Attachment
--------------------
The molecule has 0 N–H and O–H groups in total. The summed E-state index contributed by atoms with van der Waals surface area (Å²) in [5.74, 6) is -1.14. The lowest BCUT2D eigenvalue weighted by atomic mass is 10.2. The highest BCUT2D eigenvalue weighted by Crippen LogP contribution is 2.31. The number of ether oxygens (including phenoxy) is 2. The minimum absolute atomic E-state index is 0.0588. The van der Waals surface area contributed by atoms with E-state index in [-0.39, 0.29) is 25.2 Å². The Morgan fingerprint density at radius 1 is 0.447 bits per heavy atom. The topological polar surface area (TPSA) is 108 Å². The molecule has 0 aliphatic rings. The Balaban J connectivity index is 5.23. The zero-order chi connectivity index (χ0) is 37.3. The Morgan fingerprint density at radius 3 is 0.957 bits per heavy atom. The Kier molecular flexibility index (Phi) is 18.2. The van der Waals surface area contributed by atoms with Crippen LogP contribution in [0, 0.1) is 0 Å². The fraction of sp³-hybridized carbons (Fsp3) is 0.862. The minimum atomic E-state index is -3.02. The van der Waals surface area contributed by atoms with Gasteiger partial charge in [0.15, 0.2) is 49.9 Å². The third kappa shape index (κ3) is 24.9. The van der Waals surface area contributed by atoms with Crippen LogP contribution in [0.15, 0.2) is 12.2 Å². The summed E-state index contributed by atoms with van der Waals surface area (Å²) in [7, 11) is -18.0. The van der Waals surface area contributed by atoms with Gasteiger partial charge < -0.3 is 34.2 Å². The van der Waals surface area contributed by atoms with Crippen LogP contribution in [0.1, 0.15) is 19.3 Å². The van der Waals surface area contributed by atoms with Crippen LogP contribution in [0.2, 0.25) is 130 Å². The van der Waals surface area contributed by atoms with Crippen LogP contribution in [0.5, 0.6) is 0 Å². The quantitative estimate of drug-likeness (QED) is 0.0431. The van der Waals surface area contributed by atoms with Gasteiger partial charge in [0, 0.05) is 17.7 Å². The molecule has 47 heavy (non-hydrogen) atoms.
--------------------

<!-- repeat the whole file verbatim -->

The molecule has 0 N–H and O–H groups in total. The summed E-state index contributed by atoms with van der Waals surface area (Å²) in [5.74, 6) is -1.14. The lowest BCUT2D eigenvalue weighted by atomic mass is 10.2. The highest BCUT2D eigenvalue weighted by Crippen LogP contribution is 2.31. The number of ether oxygens (including phenoxy) is 2. The minimum absolute atomic E-state index is 0.0588. The van der Waals surface area contributed by atoms with E-state index in [-0.39, 0.29) is 25.2 Å². The Morgan fingerprint density at radius 1 is 0.447 bits per heavy atom. The topological polar surface area (TPSA) is 108 Å². The molecule has 0 aliphatic rings. The Balaban J connectivity index is 5.23. The zero-order chi connectivity index (χ0) is 37.3. The Morgan fingerprint density at radius 3 is 0.957 bits per heavy atom. The Kier molecular flexibility index (Phi) is 18.2. The van der Waals surface area contributed by atoms with Crippen LogP contribution in [0, 0.1) is 0 Å². The fraction of sp³-hybridized carbons (Fsp3) is 0.862. The minimum atomic E-state index is -3.02. The van der Waals surface area contributed by atoms with Gasteiger partial charge in [0.15, 0.2) is 49.9 Å². The third kappa shape index (κ3) is 24.9. The van der Waals surface area contributed by atoms with Crippen LogP contribution in [0.15, 0.2) is 12.2 Å². The summed E-state index contributed by atoms with van der Waals surface area (Å²) in [7, 11) is -18.0. The van der Waals surface area contributed by atoms with Gasteiger partial charge < -0.3 is 34.2 Å². The van der Waals surface area contributed by atoms with Crippen LogP contribution in [0.1, 0.15) is 19.3 Å². The van der Waals surface area contributed by atoms with Crippen LogP contribution in [0.2, 0.25) is 130 Å². The van der Waals surface area contributed by atoms with Crippen LogP contribution in [0.5, 0.6) is 0 Å². The quantitative estimate of drug-likeness (QED) is 0.0431. The van der Waals surface area contributed by atoms with Gasteiger partial charge in [0, 0.05) is 17.7 Å². The molecule has 47 heavy (non-hydrogen) atoms.